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Product Review: ASG CZ Bren

November 16, 2017

   No matter whither it was in real steel or in airsoft the SCAR has been touted as both an ergonomically and functionally well made gun.  In this review, we look further east on the European continent to another country famous for its weapon’s manufacturing, the Czech Republic and specifically CZ.   The subject of today’s discussion is the the CZ Bren, specifically the A2 variant.  The real steel counter part to this AEG was as times called the Czech SCAR but how does the Bren actually stack up to the SCAR.

 

   For the purposes of this review, the particular model we will be looking at is the A2 version.  The differences between both A2 and the A1 is the A1 version is the variant with the longer barrel.  The initial impression from looking at the gun is that you will see that it does bear an uncanny resemblance to the FN SCAR 16 or SCAR Lite.  Some of these similarities start up front where you will find the mock adjustable gas block which closely resembles the SCAR.  Other similarities are the placement of its charging handle, which can be changed from one side to another, and a folding, adjustable stock.  

 

   The airsoft version that we have here is the Pro Line.  The upper receiver of the gun is made of metal and the lower receiver is polymer, like the real one.  The Bren has lots of rail space for you to mount all your accessories with rails on both the bottom, top, and sides.  The side rails can also be removed if you so choose to.  As we know the SCAR has good ergonomics, the Bren is no slouch.  The pistol grip fits nicely in your hand and you have easy access to the the fire selector which is ambidextrous.  The throw lever allowing you to switch between different firing modes is right where you want it to be which means you don’t really have to strain your hand to reach it, further more, it clicks into places well.  The fire indicator is in the unique CZ style with the dots indicating what mode you are firing in.  Finally coming to the stock, and from a feeling stand point, this is probably the only part of the gun I am slightly reserved about.  While it does have an adjustable cheek rest and you can adjust its length of pull, how it feels in your shoulder does not feel as good or snug as that of the SCAR.  While folding the stock to its side doesn’t get in the way of the ability to fire the gun the stock doesn’t have a hook to keep it in place but it does lock into place quite firmly.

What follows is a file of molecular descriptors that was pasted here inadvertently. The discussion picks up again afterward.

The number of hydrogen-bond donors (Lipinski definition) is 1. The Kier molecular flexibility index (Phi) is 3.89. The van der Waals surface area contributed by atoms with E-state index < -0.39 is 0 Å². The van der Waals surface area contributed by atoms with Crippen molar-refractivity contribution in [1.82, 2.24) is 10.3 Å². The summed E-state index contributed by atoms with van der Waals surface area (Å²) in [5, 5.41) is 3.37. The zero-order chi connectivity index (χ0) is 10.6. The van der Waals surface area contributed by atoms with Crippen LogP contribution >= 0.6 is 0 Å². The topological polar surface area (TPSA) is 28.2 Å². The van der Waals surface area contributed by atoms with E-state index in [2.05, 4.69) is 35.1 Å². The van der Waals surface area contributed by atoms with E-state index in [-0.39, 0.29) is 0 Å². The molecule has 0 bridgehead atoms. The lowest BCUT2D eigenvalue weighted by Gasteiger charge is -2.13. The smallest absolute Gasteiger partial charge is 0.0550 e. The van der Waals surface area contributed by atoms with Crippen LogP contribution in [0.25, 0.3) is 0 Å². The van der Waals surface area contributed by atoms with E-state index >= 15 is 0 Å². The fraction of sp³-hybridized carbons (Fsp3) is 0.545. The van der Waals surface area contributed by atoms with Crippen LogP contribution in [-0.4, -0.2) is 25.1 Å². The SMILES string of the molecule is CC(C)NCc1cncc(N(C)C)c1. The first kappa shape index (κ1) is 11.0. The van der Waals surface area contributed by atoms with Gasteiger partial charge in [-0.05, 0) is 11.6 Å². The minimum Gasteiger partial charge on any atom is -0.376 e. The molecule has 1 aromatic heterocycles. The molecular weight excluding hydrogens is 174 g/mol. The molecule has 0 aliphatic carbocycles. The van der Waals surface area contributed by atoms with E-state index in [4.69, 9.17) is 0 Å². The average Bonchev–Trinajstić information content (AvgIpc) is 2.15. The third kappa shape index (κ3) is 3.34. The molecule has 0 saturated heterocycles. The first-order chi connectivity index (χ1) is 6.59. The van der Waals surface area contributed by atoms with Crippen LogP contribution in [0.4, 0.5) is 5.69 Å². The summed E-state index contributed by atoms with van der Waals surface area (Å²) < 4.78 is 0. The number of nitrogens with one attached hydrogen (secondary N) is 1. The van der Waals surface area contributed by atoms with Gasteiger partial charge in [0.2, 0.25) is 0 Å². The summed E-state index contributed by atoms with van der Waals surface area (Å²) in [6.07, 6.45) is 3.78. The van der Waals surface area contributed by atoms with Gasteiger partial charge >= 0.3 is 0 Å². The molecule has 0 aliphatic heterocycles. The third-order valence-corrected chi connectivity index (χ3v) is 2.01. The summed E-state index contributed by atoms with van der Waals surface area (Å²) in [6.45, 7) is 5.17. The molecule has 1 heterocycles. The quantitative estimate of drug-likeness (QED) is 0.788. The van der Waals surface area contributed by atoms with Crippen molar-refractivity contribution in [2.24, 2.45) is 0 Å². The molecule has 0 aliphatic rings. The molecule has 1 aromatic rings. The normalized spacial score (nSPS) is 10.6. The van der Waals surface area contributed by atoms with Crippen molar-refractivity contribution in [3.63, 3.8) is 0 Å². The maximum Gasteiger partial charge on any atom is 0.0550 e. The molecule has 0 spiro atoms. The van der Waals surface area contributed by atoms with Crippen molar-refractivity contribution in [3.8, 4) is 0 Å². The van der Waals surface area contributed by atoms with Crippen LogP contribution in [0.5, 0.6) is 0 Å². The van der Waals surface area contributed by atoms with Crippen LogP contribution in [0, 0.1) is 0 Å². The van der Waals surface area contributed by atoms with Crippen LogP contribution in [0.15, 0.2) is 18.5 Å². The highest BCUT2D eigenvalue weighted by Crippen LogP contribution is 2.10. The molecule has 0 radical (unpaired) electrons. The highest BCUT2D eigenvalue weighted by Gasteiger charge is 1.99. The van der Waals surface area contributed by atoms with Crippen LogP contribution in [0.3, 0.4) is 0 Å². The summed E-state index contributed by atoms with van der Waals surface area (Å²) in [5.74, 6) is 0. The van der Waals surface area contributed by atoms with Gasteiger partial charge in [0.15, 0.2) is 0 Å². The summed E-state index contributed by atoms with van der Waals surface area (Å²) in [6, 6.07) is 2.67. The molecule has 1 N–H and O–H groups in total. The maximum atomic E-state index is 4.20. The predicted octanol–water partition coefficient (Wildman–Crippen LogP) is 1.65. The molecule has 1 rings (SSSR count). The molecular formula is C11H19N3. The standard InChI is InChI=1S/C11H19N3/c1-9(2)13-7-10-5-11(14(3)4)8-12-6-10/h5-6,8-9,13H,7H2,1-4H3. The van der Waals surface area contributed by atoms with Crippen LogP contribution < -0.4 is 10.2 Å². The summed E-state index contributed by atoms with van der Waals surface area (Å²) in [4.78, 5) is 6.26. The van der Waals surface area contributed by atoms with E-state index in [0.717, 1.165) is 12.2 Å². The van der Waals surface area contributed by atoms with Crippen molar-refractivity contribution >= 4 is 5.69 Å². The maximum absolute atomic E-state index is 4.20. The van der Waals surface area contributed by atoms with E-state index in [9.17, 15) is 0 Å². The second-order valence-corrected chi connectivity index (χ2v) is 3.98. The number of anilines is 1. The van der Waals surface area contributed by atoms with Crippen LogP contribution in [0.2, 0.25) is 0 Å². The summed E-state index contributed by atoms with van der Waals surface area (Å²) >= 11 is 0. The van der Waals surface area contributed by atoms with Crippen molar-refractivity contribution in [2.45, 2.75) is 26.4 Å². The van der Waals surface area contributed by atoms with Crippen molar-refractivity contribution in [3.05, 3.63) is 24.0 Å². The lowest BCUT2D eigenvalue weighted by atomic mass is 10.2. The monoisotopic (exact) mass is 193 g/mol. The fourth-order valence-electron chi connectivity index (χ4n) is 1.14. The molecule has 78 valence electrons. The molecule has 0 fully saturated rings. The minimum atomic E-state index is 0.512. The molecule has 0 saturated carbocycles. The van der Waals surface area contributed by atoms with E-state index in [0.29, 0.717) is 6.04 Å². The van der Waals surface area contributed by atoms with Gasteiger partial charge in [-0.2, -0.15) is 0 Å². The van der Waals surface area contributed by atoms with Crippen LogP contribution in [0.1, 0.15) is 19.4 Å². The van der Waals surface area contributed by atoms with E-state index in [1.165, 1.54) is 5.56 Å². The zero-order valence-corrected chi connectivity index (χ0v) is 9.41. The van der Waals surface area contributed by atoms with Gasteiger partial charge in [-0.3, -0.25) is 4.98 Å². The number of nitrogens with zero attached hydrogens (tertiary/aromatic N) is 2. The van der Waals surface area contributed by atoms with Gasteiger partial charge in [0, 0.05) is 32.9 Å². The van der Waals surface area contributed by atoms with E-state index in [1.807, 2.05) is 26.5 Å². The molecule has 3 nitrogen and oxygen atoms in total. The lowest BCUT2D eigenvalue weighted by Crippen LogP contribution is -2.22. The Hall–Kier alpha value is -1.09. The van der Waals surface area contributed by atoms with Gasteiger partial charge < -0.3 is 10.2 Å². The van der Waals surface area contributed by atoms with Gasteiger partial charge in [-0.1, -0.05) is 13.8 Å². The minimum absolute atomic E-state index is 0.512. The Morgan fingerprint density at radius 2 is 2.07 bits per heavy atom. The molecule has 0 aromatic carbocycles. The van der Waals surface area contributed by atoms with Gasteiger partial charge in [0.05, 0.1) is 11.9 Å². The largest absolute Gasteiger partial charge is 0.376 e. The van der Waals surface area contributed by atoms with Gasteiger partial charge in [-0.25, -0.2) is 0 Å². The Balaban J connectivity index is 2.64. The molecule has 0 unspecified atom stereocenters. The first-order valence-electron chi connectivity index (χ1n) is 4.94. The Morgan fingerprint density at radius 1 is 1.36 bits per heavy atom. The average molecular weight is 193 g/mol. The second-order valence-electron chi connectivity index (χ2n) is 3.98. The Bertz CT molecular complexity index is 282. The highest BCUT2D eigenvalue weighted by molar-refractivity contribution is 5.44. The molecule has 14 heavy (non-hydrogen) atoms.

An added feature to his gun is that it sports a quick change spring system.  You can adjust it by simply removing the stock to access it.  You can remove the stock by pushing out the pin holding it in place and slide the stock down.  You can access the battery compartment here and it takes a small Tamiya type battery connection.  The gear box that comes with the Bren is version 3 and will take all standard version 3 upgrades.  The gun also includes flip up front and rear sights and a 360 round high cap magazine.  Do note that this gun does not take regular M4 magazines and you will need to get an adaptor to allow you to use standard M4 mags.  There are versions of the gun that come standard with the M4 adaptor already installed as well.    

 

   Shooting the gun was satisfying to the extent that it worked well and the trigger pull was consistent.  The fly of the BBs can be a little scattered at times but I am pretty sure that can be remedied with heavier weighted BBs.  The full auto cycling rate was fair for an unupgraded gun.  Ergonomically, shooting it and moving with it felt good and dare I say a little better than the SCAR.  

 

   After taking an overview, is the CZ Bren the Czech SCAR?  Well, yes, in the same way both Wagu and Kobe are both beef.  They are both good just one is going to be ever so slightly better than the other or vice-versa depending on who you ask and their tastes.  While they both have similar ergonomics, the SCAR just felt more solid and felt ever so slightly more refined.  This is no knock to the Bren as its proved to be a very capable gun and best of all, when you hold it in your hand, even with the heavier scope, its feels lighter and more nimble than the SCAR.  But what do you guys think?  Do you think the Bren deserves the monicker “Czech SCAR” let me know in the comment section below. 

 

   If you are interested in watching my video review, click HERE.  

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Founded in 1998, we are the first, largest and most reliable international retailer specializing in airsoft and wargame equipment. 

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Redwolf Airsoft Specialist Limited
Since 1998

Founded in 1998, we are the first, largest and most reliable international retailer specializing in airsoft and wargame equipment.